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Learning a second language helps maintain a socially healthy brain in old age, finds study

Learning a second language helps maintain a socially healthy brain in old age
Higher gray matter volume, larger suface area, and greater cortical thickness were associated with earlier bilingual acquisition and better performance in theory of mind. Credit: Scientific Reports (2024). DOI: 10.1038/s41598-023-48710-4

Bilingualism is often associated with stronger executive function. SUTD and NUS scientists found that early bilingual acquisition can also protect cognitive processes that facilitate our social and emotional skills against normal age-related decline.

As a person ages, changes occur in both the body and the brain. Certain areas of the brain shrink and communication between neurons becomes less effective. "Such structural and functional changes result in an age-related decline in cognitive function, affecting language, processing speed, memory, and planning abilities," said Yow Wei Quin, Professor at the Singapore University of Technology and Design (SUTD).

Cognitive reserve, the brain's ability to adapt and compensate for decline or damage, allows an individual to use alternative pathways and brain regions to perform tasks. Naturally related to is its neural basis, the brain reserve, which is defined by desirable neuroanatomical properties such as larger brain size and more neuronal synapses.

"These reserves highlight the brain's flexibility and resilience. An individual with greater reserves is likely to maintain good cognitive function in aging," Prof Yow added.

Among the multiple lifestyle factors that contribute to cognitive reserve is . The ability of bilinguals to constantly navigate between languages and communicate with people of different backgrounds could enhance their ability to interpret .

Moreover, knowing multiple languages is associated with stronger mental flexibility, attention control, and working memory—skills important for and , which is the ability to understand other people's behavior by attributing mental states like beliefs and emotions to them.

Previous studies on children and have shown that bilingual language experience has a positive impact on theory of mind skills, but would this social cognitive enhancement persist in later life? This is the question that Prof Yow and her research fellow Dr. Li Xiaoqian set to answer.

In their paper, "Brain grey matter morphometry relates to onset age of bilingualism and theory of mind in young and ," published in Scientific Reports, the SUTD team and collaborators from National University of Singapore (NUS) showed that early bilingualism may protect theory of mind abilities against normal age-related declines.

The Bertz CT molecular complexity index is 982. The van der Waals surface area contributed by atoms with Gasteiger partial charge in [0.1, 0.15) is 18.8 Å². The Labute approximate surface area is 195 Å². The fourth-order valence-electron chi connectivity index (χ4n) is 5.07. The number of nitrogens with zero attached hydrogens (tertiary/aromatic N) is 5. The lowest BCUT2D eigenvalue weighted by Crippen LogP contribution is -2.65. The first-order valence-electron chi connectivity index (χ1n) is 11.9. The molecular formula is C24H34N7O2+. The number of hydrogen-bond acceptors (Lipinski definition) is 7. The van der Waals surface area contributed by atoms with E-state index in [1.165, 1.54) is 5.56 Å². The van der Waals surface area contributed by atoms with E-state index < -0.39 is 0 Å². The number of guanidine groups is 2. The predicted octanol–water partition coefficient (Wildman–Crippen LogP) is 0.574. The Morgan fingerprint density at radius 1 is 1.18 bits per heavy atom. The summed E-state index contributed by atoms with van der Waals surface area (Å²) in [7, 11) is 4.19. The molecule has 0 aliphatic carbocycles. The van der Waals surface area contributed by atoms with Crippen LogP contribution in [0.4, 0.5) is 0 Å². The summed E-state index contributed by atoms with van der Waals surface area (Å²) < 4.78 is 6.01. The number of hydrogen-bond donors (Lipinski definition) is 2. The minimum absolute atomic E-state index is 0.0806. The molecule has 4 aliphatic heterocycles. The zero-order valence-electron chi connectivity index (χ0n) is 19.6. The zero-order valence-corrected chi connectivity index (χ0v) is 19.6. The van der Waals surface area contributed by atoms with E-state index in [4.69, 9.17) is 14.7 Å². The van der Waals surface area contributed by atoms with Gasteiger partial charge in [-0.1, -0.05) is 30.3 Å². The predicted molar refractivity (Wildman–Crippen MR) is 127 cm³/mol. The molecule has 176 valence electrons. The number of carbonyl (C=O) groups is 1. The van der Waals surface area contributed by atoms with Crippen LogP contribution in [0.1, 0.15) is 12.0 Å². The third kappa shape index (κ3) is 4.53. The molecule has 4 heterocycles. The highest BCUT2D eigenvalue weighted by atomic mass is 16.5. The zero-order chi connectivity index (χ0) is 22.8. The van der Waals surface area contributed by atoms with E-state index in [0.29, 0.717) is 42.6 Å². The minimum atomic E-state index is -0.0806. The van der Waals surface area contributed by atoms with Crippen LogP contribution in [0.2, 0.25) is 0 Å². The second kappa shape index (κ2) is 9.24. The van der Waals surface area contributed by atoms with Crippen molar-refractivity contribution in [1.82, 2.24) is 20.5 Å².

There is evidence that learning and using a results in structural and functional changes in the bilingual brain. The research team hypothesized that acquiring a second language early may influence brain function and also create more efficient structural properties in the brain, which will provide reserves that fight against age-related social cognition decline.

What kind of changes in the brain would early bilingualism create that allows it to preserve social cognition, specifically theory of mind? Some researchers suggest that the association between bilingualism and social cognition manifests in brain areas involved in mental state inferences, while others suggest areas involved in language or cognitive control processes.

In this paper, Prof Yow and the team found that early bilingualism and better social cognitive performance in both young and old adults were associated with higher gray matter volume, greater cortical thickness, and larger surface area in the above-mentioned brain regions. Her study suggests that the earlier a second language is learned, the more desirable structural changes occur in the brain and the more cognitive reserve is established to protect social against age-related decline.

These social cognitive abilities, particularly theory of mind, are crucial for understanding the thoughts and emotions of others. The current work provided new evidence of bilingualism having benefits beyond language skills and executive function. It supported the idea that bilingualism preserves social cognition in later life, fends off age-related decline, and contributes to healthier aging.

Co-first author of the paper, Dr. Li Xiaoqian from SUTD added, "Our findings highlight the potential social-cognitive benefits associated with acquiring a second language early in life." This could encourage parents and educators in supporting early bilingual education and lifelong bilingualism.

While age-related neurocognitive decline is natural and often manageable, delaying the process is important to enable individuals to live independently longer. Bilingualism can enrich and preserve social cognitive function, allowing a person to partake in activities they enjoy, maintain relationships, and perhaps even lessen the need for care in later life.

This study is part of a bigger project on the age-related psychological and neurological changes in social cognition. Functional magnetic resonance imaging (fMRI) data of individuals completing social-cognitive tasks was also collected alongside this study. Going forward, the research team plans to use the behavioral and neuroimaging data that they have gathered to further investigate the effect of bilingualism on social cognitive functioning.

More information: Xiaoqian Li et al, Brain gray matter morphometry relates to onset age of bilingualism and theory of mind in young and older adults, Scientific Reports (2024). DOI: 10.1038/s41598-023-48710-4

Journal information: Scientific Reports
Citation: Learning a second language helps maintain a socially healthy brain in old age, finds study (2024, March 26) retrieved 24 May 2024 from
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